Throughout his life, Tocqueville remained engaged in French politics, serving as a member of the Chamber of Deputies and the Constituent Assembly. Despite his aristocratic background, he advocated for a moderate form of democracy, seeking to reconcile the principles of liberty with the need for political stability. Alexis de Tocqueville died on April 16, 1859, at the age of 53. His writings, characterized by a deep understanding of political philosophy and astute social observations, continue to be widely studied and respected. Tocqueville's work remains relevant as a source of insight into the challenges and opportunities presented by democratic governance, making him a key figure in the intellectual history of political thought.


Democracy in America

Democracy in America has had the singular honor of being even to this day the work that political commentators of every stripe refer to when they seek to draw large conclusions about the society of the USA. Alexis de Tocqueville, a young French aristocrat, came to the young nation to investigate the functioning of American democracy & the social, political & economic life of its citizens, publishing his observations in 1835 & 1840. Brilliantly written, vividly illustrated with vignettes & portraits, Democracy in America is far more than a trenchant analysis of one society at a particular point in time. What will most intrigue modern readers is how many of the observations still hold true: on the mixed advantages of a free press, the strained relations among the races & the threats posed to democracies by consumerism & corruption. So uncanny is Tocqueville’s insight & so accurate are his predictions, that it seems as tho he were not merely describing the American identity but actually helping to create it.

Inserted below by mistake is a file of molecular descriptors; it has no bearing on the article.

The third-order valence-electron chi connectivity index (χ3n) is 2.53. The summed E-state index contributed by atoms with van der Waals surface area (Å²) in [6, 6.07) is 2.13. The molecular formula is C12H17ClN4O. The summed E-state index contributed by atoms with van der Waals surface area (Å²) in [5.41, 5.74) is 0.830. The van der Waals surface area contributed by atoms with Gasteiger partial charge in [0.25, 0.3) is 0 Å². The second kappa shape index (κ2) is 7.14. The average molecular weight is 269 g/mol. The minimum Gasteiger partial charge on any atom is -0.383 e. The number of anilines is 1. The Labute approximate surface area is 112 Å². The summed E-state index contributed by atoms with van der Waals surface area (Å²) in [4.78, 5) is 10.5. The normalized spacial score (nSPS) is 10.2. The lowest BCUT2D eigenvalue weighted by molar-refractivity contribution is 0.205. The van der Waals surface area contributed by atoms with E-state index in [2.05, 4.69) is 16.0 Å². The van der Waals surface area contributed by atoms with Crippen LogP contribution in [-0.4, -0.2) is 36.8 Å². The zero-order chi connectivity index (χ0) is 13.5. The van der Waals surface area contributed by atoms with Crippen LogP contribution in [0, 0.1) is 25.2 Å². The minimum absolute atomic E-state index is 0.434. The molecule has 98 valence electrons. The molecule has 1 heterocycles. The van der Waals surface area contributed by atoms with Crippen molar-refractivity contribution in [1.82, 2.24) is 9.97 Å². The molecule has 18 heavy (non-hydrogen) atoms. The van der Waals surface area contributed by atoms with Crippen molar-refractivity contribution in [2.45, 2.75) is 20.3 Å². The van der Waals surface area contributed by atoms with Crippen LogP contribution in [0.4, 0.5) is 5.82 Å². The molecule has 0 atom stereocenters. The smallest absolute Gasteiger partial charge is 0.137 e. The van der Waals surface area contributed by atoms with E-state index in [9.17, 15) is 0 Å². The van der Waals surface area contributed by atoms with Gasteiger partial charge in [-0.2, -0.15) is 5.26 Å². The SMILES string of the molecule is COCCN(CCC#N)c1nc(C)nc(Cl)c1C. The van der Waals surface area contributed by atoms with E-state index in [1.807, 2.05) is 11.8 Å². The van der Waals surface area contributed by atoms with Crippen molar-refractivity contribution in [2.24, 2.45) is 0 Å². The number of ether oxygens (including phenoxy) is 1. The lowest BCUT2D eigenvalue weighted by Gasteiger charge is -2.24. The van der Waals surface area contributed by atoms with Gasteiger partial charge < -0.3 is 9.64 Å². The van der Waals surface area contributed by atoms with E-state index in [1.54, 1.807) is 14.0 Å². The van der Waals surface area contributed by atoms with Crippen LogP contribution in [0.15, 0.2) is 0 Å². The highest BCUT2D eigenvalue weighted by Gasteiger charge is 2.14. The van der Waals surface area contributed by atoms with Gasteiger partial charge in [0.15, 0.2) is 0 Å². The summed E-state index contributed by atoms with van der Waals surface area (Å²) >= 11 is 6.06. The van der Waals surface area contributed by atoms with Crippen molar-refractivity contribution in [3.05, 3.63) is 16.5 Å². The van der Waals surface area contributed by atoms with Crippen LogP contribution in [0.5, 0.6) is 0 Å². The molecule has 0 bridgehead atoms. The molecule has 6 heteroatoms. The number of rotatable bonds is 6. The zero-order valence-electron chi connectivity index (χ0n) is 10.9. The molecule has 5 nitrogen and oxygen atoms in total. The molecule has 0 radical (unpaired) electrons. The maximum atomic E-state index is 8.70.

The primary focus of Democracy in America is an analysis of why republican representative democracy has succeeded in the United States while failing in so many other places. Also, Tocqueville speculates on the future of democracy in the United States, discussing possible threats to democracy and possible dangers of democracy. These include his belief that democracy has a tendency to degenerate into "soft despotism" as well as the risk of developing a tyranny of the majority. He observes that the strong role religion played in the United States was due to its separation from the government, a separation all parties found agreeable. Tocqueville also outlines the possible excesses of passion for equality among men, foreshadowing the totalitarian states of the twentieth century as well as the severity of contemporary political correctness.

Out of Alex de Tocqueville's travels through the U.S. in the 1830's came an insightful study of a young democracy and its institutions.